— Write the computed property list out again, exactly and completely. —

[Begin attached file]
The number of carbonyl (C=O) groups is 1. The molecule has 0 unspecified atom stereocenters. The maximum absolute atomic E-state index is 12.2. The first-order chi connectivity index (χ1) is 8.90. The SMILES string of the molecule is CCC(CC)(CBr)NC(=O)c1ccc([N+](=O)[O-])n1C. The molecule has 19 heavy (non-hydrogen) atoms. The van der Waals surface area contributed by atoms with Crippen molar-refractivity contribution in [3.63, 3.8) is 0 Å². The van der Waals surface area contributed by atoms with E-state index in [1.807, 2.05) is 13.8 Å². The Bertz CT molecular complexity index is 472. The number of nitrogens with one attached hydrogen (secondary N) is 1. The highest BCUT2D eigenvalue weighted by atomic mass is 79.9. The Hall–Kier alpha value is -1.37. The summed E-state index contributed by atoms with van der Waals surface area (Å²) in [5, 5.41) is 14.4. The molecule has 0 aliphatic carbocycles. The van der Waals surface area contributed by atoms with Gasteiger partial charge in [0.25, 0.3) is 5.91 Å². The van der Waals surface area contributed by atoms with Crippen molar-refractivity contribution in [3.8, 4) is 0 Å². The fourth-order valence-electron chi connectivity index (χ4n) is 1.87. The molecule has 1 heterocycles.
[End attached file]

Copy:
The number of carbonyl (C=O) groups is 1. The molecule has 0 unspecified atom stereocenters. The maximum absolute atomic E-state index is 12.2. The first-order chi connectivity index (χ1) is 8.90. The SMILES string of the molecule is CCC(CC)(CBr)NC(=O)c1ccc([N+](=O)[O-])n1C. The molecule has 19 heavy (non-hydrogen) atoms. The van der Waals surface area contributed by atoms with Crippen molar-refractivity contribution in [3.63, 3.8) is 0 Å². The van der Waals surface area contributed by atoms with E-state index in [1.807, 2.05) is 13.8 Å². The Bertz CT molecular complexity index is 472. The number of nitrogens with one attached hydrogen (secondary N) is 1. The highest BCUT2D eigenvalue weighted by atomic mass is 79.9. The Hall–Kier alpha value is -1.37. The summed E-state index contributed by atoms with van der Waals surface area (Å²) in [5, 5.41) is 14.4. The molecule has 0 aliphatic carbocycles. The van der Waals surface area contributed by atoms with Gasteiger partial charge in [0.25, 0.3) is 5.91 Å². The van der Waals surface area contributed by atoms with Crippen molar-refractivity contribution in [3.8, 4) is 0 Å². The fourth-order valence-electron chi connectivity index (χ4n) is 1.87. The molecule has 1 heterocycles.